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Great Lakes Article:

Ottawa should respond promptly and constructively to the report of Johanne Gélinas, commissioner of the environment and sustainable development, which details the faltering efforts to protect the Great Lakes and the entire basin draining into the St. Lawrence River.

For several decades, these water bodies were polluted by industry, farms and human sewage until they "reached a crisis point in the 1970s," Gélinas states in her annual report, released Tuesday.

While they have "improved dramatically," she rates four of the lakes, plus the St. Lawrence, as "mixed," while Lake Erie is "mixed deteriorating."

Gélinas makes 40 recommendations to revive government commitments to research and action.

David Schindler, Killam memorial professor of ecology at the University of Alberta, says study of new chemical pollutants is especially needed.

An Environment Canada pollution monitoring manager recently claimed the lakes "are much cleaner than they have been over the last 50 years," partly because of restricted pesticide use.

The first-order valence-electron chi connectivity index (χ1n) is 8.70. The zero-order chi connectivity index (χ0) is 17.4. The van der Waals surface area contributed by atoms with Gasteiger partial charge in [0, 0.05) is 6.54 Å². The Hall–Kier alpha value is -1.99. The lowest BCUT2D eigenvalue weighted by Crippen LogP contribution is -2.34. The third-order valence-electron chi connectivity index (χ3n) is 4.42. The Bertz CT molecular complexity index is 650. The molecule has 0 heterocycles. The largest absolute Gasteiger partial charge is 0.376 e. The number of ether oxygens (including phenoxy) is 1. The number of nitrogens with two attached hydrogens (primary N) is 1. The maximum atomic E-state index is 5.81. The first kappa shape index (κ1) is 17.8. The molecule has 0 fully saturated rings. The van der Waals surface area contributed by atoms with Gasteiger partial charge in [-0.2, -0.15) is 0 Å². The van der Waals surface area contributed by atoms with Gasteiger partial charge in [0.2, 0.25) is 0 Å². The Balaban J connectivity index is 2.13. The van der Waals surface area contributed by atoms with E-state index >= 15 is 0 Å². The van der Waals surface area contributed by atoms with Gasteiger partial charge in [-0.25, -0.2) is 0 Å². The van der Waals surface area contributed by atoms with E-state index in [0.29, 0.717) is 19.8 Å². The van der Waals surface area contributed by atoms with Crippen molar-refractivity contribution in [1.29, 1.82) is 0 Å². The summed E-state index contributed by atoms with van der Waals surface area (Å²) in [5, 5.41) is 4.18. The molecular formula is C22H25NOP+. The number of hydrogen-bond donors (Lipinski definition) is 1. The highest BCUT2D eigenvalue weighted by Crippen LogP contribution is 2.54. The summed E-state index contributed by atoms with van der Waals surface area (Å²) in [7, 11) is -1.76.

But Schindler says the lakes are receiving "a whole new suite of chemicals," including some with properties similar to dangerous PCBs.

Their concentration is unknown, he says. So is their effect, individually and in combination.

Schindler rates the auditor-general's office, where Gélinas works, as "the best federal government agency."

But he adds: "I don't think other departments give their reports the attention they deserve."

Gélinas's report implies a similar pessimism, urging better protection while noting "a sense of complacency, not urgency; resignation, not inspiration."

Our country is an object of envy around the world, for its immense fresh water supply.

We would deserve to be an object of international ridicule if we ignored Gélinas's call to revive and sustain a commitment to cleaner water in the Great Lakes and St. Lawrence basin.

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